These heroes deserved our public thanks.
* Vancouver Sun, “Video: Plane-crash heroes tell their stories”
“Jeremy Kerr, John Redmond, Haim Peri and Shawn Nagurny share a common bond even if they don’t know one another.
They were among the small group of men who, against all odds, pushed their way into the flaming fuselage of Northern Thunderbird Air Flight 204 to drag injured passengers to safety after the small aircraft crashed Thursday in Richmond, near Vancouver.
None of the men sought public attention in the days after the incident, but they have now come forward, largely out of the cathartic need to talk about what they experienced. The trauma of being thrown into the situation of becoming unexpected heroes has weighed heavily.
As the men carried or dragged the victims out, as many as two dozen other Good Samaritans offered help, carrying the injured to a grassy area not far from the wreckage. Redmond says all who responded — from those who offered first aid to those who sprayed car fire extinguishers on the flaming wreckage in the vain hope of beating back the flames — deserve credit.
But it was Kerr, Redmond, Peri, Nagurny and several as-yet unidentified men who entered the aircraft, suspending common sense to risk their lives for the people on board.
Here are their stories.
[…] At first, he said, he didn’t know why he helped out. It was an autonomic reaction for him to race over, he said. In hindsight, he now knows he did so out of extreme compassion.
“Waiting for help to arrive wasn’t an option,” he said. “If they were my loved ones on board, I would hope that someone would do the same for me.” […]
Some of the events around what happened are blurry to Kerr. He says he doesn’t remember the faces and names of the other heroes who worked with him. “It’s like looking down the barrel of a straw,” he said. “All I can remember is the victims.” […]
[…] He drove straight through an intersection, stopped the car “a little bit too close to the airplane,” grabbed his steering-wheel club in case he needed something to smash through windows to free people, and ran as fast as he could toward the airplane.
“I was on autopilot. I just went, I didn’t think,” he said. […]
“Somebody behind me said ‘Get out of there’ and the man said ‘Not without my wife.’ I think it was the guy who had a broken back.”
Redmond tried to move forward but was impeded by collapsed seats, so he dropped the steering-wheel club, picked up one of the seats and moved it aside. He then shouted out the door that there were more people in the plane who needed help and made his way toward the woman.
“You’re just so focused. And there was smoke coming into the cabin. It was really hot up on top of your head because heat rises. It was like a scene from hell,” he said.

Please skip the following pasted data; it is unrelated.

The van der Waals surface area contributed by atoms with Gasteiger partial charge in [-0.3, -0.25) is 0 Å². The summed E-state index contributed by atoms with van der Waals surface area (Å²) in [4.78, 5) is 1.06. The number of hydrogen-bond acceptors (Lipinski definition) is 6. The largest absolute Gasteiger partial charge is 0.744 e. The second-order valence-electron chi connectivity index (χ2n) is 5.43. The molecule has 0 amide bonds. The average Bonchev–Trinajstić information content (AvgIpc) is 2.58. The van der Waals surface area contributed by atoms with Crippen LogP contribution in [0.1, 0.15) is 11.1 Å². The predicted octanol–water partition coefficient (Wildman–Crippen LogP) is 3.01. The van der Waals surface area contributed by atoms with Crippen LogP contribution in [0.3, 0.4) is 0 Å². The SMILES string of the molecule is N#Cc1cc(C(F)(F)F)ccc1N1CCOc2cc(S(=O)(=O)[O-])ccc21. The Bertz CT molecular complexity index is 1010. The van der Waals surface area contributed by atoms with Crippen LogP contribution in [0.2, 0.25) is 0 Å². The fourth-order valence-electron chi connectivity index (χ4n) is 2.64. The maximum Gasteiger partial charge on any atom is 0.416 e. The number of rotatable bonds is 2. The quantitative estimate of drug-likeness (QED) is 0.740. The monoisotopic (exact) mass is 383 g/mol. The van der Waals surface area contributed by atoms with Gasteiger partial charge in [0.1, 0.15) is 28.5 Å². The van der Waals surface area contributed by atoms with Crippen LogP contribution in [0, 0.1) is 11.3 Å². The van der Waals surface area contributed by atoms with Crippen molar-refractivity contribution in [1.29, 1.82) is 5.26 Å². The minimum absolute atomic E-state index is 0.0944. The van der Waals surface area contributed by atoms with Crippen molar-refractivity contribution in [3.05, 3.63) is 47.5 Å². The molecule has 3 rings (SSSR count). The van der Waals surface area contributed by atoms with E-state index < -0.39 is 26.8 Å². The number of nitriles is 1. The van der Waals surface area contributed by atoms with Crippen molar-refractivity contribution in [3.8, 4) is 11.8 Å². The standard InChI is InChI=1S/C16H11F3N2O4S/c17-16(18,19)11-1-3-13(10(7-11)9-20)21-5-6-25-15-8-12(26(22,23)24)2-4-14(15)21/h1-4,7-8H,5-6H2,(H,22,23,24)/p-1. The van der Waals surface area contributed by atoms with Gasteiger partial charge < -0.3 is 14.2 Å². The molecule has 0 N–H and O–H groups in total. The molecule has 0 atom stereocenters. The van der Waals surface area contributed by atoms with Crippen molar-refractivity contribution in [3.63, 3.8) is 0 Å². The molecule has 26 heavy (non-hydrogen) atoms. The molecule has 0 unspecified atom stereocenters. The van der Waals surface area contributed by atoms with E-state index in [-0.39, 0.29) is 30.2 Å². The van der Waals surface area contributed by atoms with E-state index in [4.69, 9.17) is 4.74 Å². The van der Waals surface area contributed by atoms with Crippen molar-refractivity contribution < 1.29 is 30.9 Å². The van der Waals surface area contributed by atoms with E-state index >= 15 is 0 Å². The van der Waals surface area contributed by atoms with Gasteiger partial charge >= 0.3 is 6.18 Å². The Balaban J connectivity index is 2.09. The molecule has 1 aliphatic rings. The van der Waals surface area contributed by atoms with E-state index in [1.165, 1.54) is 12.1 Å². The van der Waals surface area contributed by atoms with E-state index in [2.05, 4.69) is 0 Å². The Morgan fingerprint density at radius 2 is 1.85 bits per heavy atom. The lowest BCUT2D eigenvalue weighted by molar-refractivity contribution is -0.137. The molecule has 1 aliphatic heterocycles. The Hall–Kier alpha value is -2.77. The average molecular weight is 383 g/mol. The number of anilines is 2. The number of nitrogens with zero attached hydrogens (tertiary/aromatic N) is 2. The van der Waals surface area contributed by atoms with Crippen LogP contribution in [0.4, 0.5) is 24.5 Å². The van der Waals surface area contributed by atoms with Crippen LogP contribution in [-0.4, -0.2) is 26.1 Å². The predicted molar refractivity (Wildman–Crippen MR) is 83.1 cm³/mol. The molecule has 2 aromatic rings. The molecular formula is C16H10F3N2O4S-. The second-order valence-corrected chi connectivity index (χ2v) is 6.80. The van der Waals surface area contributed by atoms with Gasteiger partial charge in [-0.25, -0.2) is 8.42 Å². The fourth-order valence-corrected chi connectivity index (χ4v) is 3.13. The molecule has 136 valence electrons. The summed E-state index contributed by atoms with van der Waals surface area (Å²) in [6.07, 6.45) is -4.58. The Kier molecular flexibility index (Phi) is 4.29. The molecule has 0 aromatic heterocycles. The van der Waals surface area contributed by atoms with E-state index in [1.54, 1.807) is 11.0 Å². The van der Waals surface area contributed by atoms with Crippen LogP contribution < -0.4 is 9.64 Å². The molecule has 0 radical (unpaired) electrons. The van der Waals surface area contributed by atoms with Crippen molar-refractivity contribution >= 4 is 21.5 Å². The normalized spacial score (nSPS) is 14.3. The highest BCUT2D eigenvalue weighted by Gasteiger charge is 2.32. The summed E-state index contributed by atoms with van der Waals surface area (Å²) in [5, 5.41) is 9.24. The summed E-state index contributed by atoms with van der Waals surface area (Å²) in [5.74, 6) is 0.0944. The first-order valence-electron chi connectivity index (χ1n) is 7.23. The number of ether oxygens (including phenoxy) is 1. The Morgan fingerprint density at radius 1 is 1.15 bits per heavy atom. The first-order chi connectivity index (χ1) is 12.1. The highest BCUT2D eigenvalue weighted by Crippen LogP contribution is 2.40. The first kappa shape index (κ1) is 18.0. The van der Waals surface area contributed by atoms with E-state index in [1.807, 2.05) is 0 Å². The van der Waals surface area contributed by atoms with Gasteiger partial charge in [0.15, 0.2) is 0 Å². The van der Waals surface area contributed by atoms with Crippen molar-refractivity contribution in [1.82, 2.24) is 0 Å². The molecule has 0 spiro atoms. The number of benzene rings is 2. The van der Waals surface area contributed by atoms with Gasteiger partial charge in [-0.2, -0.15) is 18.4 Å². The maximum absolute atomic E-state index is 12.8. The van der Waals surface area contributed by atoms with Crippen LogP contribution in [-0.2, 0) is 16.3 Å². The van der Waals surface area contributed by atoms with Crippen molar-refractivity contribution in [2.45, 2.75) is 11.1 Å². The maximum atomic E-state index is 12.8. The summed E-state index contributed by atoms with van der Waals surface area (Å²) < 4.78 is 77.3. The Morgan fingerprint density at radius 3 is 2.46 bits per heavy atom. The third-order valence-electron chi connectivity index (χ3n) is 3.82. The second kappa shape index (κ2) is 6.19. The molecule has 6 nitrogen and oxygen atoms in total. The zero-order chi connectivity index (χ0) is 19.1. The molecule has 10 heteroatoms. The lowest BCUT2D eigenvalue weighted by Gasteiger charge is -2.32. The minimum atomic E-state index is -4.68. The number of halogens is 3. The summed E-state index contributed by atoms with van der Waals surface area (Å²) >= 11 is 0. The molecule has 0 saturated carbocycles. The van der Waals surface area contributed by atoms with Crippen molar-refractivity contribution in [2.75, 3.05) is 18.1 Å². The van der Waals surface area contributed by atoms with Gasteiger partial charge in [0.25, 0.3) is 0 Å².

“All I could think about was getting this woman out of this aircraft. And it was really hard because she couldn’t really help. She started regaining consciousness and she said something, I don’t know what it was … I got a lungful of smoke.” […]
[…] A few weeks before Northern Thunderbird Air’s Flight 204 came down near Vancouver International Airport, Peri’s 30-year-old daughter Leigh told the family she had cancer. “It was like taking a hammer over the head,” said the Israeli-born grandfather and father of seven (four stepchildren with wife Aliza, and three kids from a previous marriage). […]
Just before 4 p.m., Peri, 60, was having a cigarette outside a friend’s north-facing office at Gilbert Road and Russ Baker Way.
“I see this plane coming. It crashed right in front of my eyes.”
It “roared,” when it came down, he recalled, “and I’m hard of hearing.”
Peri dropped his cigarette and sprinted to the burning plane, joining a few other rescuers already scrambling around the opening. “It was an inferno.”
Four decades removed from his Israeli military duties as a landmine specialist, the former soldier’s instincts took hold.
Peri saw a woman sprawled on the floor. “I thought her legs were broken. I’m not a doctor, but her ankles were twisted,” he said.
Peri and another man seized her. “But it was hard to move her,” so Peri took a step into the burning fuselage to get a better grasp. They pulled her out and carried her away from the wreckage.
“She told me, my name is Lorelei. I wiped her face … she said ‘I can’t feel my legs, my feet’. I was praying to God, please, I don’t want her to have a broken back.” Peri touched her leg, and luckily, she felt it.
She immediately started asking about her husband, Cameron Sobolik, another passenger on the plane. “I could see the fear in her face.” A rescuer sitting with an injured passenger about five metres away said it was Cameron. “Your husband is fine,” Peri told her. “You’ll be going home.” […]
Knowing that she’s still there for her family is a reward for his efforts, Peri said, adding that if God was watching last Thursday, then maybe “He will help my daughter.”
[…] He was amazed to see at least one passenger walk out of the plane on their own. Others were carrying victims out. He didn’t think twice about going into the plane himself, and found an injured woman. He lifted up the front part of her body while another rescuer worked to free her legs, which had become entangled in the seating. The smell of the jet fuel was overpowering.
“It was so thick, you were, like, drinking it. It took me a good day and a half to get the jet-fuel taste out of my mouth,” said Nagurny, who had to throw his shoes away afterward.
“The real thing I can remember is slipping in the jet fuel, because it was all over the ground at the time, and I looked to my left towards the wing and noticed that the fire was just coming up the wing, right toward us. We knew we had to get the lady out, so we really just heaved her and dragged her right out of the plane as fast as we could,” he said, adding that he could see the woman was conscious and feel the heat from the approaching flames.”